Food Safety Training Helps Restaurants Serve Safe Food

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When you go out to eat, you should expect that the food you order will be safe to consume. The workers who handle your food should be knowledgeable of safe food handling practices that will reduce your risk of developing a food-borne illness.

According to the U.S. Food and Drug Administration (FDA), there are six foodborne illnesses that are highly contagious. They are Shigella, Salmonella Typhi, Nontyphoidal Salmonella, Shiga toxin-producing Escherichia coli, also known as E. Coli, Hepatitis A, and Norovirus.

Foodborne illnesses can lead to symptoms such as diarrhea, vomiting, fever, nausea, abdominal cramps and in the case of Hepatitis A, jaundice, a yellowing of the skin and eyes. Not only can foodborne illnesses make you sick, they can be deadly for persons with compromised or weak immune systems, including older adults, young children and persons with certain medical conditions.

The Centers for Disease Control (CDC) estimates 48 million people get sick, 128,000 are hospitalized, and 3,000 die from foodborne diseases each year in the United States. That is why it is important for anyone who prepares and serves food to use safe food handling practices, including washing hands before handling food, storing food at correct temperatures, avoiding cross-contamination and cooking food to high enough temperatures to kill harmful pathogens that can cause foodborne illness.

If you eat out regularly, pay attention to how your food is handled. For example, no employee should handle ready-to-eat food with bare hands. Ready-to-eat food is food that will receive no further cooking. Gloves, deli sheets, spatulas or tongs should be used to serve ready-to-eat items.

Food service employees should wash their hands after using the restroom. If you are in a restaurant restroom and observe that an employee does not wash his or her hands, report the incident to the manager. An employee who handles money should wash his or her hands before preparing food.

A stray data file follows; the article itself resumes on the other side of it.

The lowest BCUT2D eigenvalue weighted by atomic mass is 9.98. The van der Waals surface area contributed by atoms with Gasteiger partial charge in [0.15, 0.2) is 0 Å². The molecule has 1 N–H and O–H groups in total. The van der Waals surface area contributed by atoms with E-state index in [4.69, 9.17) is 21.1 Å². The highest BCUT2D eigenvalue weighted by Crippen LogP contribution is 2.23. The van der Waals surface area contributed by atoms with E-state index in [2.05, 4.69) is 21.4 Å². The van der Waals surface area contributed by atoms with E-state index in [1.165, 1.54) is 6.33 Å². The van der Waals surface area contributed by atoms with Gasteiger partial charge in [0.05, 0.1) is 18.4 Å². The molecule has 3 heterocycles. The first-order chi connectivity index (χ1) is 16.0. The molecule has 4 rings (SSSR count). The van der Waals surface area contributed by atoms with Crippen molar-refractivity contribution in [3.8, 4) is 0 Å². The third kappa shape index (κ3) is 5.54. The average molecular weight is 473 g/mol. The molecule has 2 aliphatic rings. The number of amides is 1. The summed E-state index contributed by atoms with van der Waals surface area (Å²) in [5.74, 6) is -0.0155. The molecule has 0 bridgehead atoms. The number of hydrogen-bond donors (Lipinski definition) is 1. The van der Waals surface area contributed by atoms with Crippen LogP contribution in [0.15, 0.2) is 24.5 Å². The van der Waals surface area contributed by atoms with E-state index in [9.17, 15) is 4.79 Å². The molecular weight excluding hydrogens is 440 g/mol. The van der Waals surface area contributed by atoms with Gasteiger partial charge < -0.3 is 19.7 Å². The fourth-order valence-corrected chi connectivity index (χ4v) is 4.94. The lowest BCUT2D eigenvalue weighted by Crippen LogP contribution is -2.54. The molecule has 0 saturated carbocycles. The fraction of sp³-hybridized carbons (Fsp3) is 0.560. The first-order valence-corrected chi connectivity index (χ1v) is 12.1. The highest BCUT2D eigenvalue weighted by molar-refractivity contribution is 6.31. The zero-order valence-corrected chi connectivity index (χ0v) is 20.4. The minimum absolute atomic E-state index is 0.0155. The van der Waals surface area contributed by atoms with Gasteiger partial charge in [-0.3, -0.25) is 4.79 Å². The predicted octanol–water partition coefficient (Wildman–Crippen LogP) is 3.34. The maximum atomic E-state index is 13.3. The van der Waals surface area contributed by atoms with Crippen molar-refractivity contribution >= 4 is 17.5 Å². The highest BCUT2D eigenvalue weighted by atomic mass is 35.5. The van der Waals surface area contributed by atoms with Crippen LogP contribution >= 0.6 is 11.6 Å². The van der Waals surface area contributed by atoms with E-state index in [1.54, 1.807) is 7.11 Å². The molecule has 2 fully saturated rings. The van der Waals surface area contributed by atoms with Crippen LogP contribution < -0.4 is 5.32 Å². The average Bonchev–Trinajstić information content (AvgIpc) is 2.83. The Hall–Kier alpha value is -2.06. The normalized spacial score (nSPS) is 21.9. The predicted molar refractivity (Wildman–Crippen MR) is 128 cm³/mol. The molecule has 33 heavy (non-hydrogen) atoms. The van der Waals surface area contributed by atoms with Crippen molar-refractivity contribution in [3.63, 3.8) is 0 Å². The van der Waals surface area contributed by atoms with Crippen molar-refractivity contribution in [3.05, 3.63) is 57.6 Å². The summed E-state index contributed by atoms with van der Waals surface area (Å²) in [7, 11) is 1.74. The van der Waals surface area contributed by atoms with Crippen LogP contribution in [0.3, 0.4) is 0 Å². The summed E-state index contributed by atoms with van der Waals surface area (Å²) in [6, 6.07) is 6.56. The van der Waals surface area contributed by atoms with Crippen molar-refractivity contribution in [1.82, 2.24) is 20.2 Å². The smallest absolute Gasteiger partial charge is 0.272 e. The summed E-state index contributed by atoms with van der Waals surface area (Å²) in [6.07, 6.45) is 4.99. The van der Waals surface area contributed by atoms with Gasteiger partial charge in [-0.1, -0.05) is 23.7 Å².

Knowing how to handle food safely requires training and retraining due to changes in science and emerging foodborne illnesses. In fact, the employee who is in charge of operations when a restaurant is being inspected must be a Certified Food Safety Manager or the establishment loses two points on the inspection score.

Cooperative Extension provides food safety manager certification training. Extension Family and Consumer Sciences Agents in various counties offer one of two certification options for those working in the food service industry.

Safe Plates is a food safety manager’s certification training developed at N.C. State University and ServSafe is a training program developed by the National Restaurant Association. Both programs teach safe food handling and those who achieve a passing score on the exams become Certified Food Safety Managers. In Catawba County, Cooperative Extension partners with Environmental Health Specialists to offer ServSafe training.

Contact our office to learn more about the next scheduled ServSafe training course held at the Catawba County Cooperative Extension Center. This two-day training teaches the essentials of safe food handling. There is an independent study option that allows a student to study independently and take the exam on the second day.

The fee for the course is $90 and covers the textbook, materials and refreshments. The fee is $50 for persons who already have a revised 6th edition book and for those who need to recertify or retest without taking the class. Registration forms are available at the Cooperative Extension office or online at The class is limited to 25 participants. For more information, call 828-465-8240 or email